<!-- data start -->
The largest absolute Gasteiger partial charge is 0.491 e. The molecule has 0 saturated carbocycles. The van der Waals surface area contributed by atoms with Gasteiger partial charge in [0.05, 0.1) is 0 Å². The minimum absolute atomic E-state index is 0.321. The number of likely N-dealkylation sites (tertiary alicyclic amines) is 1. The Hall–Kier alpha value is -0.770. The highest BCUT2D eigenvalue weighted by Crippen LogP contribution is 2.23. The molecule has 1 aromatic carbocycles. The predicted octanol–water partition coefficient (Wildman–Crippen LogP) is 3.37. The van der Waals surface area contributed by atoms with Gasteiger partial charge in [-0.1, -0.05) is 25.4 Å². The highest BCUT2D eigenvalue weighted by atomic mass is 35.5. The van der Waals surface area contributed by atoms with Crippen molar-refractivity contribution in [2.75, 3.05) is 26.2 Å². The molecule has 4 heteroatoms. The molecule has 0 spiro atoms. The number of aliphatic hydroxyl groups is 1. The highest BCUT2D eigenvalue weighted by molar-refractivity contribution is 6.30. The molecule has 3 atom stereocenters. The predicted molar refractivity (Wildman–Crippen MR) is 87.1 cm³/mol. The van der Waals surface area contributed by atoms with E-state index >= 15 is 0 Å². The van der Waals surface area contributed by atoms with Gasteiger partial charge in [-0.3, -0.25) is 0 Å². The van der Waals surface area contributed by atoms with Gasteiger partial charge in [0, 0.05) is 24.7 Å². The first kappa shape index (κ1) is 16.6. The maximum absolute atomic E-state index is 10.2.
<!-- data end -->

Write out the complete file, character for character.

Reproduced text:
The largest absolute Gasteiger partial charge is 0.491 e. The molecule has 0 saturated carbocycles. The van der Waals surface area contributed by atoms with Gasteiger partial charge in [0.05, 0.1) is 0 Å². The minimum absolute atomic E-state index is 0.321. The number of likely N-dealkylation sites (tertiary alicyclic amines) is 1. The Hall–Kier alpha value is -0.770. The highest BCUT2D eigenvalue weighted by Crippen LogP contribution is 2.23. The molecule has 1 aromatic carbocycles. The predicted octanol–water partition coefficient (Wildman–Crippen LogP) is 3.37. The van der Waals surface area contributed by atoms with Gasteiger partial charge in [-0.1, -0.05) is 25.4 Å². The highest BCUT2D eigenvalue weighted by atomic mass is 35.5. The van der Waals surface area contributed by atoms with Crippen molar-refractivity contribution in [2.75, 3.05) is 26.2 Å². The molecule has 4 heteroatoms. The molecule has 0 spiro atoms. The number of aliphatic hydroxyl groups is 1. The highest BCUT2D eigenvalue weighted by molar-refractivity contribution is 6.30. The molecule has 3 atom stereocenters. The predicted molar refractivity (Wildman–Crippen MR) is 87.1 cm³/mol. The van der Waals surface area contributed by atoms with E-state index >= 15 is 0 Å². The van der Waals surface area contributed by atoms with Gasteiger partial charge in [-0.3, -0.25) is 0 Å². The van der Waals surface area contributed by atoms with Gasteiger partial charge in [0, 0.05) is 24.7 Å². The first kappa shape index (κ1) is 16.6. The maximum absolute atomic E-state index is 10.2.